By Lori Peek
As the United States attempted to soak up the surprise of the Sept. 11 assaults, Muslim americans have been stuck up in an unparalleled wave of backlash violence. Public dialogue published that frequent false impression and misrepresentation of Islam continued, regardless of the amazing variety of the Muslim neighborhood. Letting the voices of one hundred forty usual Muslim American women and men describe their studies, Lori Peek's path-breaking publication, at the back of the Backlash, offers relocating debts of prejudice and exclusion. Muslims converse of being subjected to harassment ahead of the assaults, and recount the discrimination they encountered afterwards. Peek additionally explains the struggles of younger Muslim adults to solidify their group and outline their identification in the course of a time of nationwide main issue. in the back of the Backlash seeks to give an explanation for why blame and scape-goating happen after a disaster. Peek units the twenty-first century event of Muslim american citizens, who have been vilified and victimized, within the context of bigger sociological and mental approaches. Peek's booklet may be of curiosity to these in catastrophe learn reviews, sociology of faith, and race and ethnic family members.
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Extra info for Behind the Backlash: Muslim Americans After 9 11
19 Countless candlelight vigils, communal interfaith services, teach-ins on university campuses, and other events were organized to help people cope with the events. 20 In many ways, the outpouring of warmth and goodwill closely resembled Under Attack / 21 the reactions that have long been observed in the aftermath of natural disasters and other catastrophes. 21 In his report on a major flood, Robert I. 22 Anthony F. C. 25 After reviewing a significant number of case studies of disaster, Charles E.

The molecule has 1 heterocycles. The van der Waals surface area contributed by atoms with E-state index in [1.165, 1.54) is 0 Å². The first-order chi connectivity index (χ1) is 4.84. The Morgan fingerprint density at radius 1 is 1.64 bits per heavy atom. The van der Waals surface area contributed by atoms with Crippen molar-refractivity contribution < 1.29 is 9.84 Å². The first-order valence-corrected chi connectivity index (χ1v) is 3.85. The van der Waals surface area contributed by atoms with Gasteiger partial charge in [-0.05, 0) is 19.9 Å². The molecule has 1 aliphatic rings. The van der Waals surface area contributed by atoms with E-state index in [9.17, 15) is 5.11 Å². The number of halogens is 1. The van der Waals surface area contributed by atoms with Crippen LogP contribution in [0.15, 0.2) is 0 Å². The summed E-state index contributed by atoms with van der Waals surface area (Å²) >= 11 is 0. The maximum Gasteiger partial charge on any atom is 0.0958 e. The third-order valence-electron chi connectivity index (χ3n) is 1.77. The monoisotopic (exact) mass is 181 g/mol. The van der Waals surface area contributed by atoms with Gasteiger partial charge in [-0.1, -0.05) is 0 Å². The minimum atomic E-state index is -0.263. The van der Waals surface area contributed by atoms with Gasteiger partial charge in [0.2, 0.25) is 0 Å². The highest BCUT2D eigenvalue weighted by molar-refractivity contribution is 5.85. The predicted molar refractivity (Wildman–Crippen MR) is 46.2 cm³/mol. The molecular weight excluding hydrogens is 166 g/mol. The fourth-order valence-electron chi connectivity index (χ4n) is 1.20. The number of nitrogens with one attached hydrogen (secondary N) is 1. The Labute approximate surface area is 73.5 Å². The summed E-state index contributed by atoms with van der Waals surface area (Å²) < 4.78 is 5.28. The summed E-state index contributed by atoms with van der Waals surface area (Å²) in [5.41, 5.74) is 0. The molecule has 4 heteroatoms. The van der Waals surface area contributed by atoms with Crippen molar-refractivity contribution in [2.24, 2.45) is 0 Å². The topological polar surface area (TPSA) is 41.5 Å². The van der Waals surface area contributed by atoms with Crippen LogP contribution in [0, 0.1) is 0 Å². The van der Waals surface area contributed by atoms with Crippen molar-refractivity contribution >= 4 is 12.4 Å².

Second, I explore the personal and social impacts of the backlash. The first-hand accounts provide a glimpse into the personal and collective trauma that can arise when religious minorities are subjected to extreme prejudice and exclusion. Third, I discuss the ways that Muslim Americans have coped with and responded to assaults on their faith, families, and personal identities. I draw on sociological insights to explain the struggles of young Muslim adults to establish community and to define their identities during a time of national crisis.
This is because FBI hate-crime statistics do not include a separate category for anti-Arab incidents. Most government definitions actually classify Arab Americans racially as “white,” a fact that many Americans are surprised to learn, since popular representations tend to depict Arabs as racial and cultural outsiders. It is worth noting, though, that the number of recorded “anti-other ethnicity/national origin” hate crime incidents more than quadrupled from 354 in 2000 to 1,501 in 2001. 52 Government prosecutors contend that most of the 481 anti-Islamic hate crimes recorded in 2001, which included assaults, bombing plots, acts of vandalism, arson, violent threats and intimidation, and shootings, were in direct retaliation for the attacks on the World Trade Center and the Pentagon.
Behind the Backlash: Muslim Americans After 9 11 by Lori Peek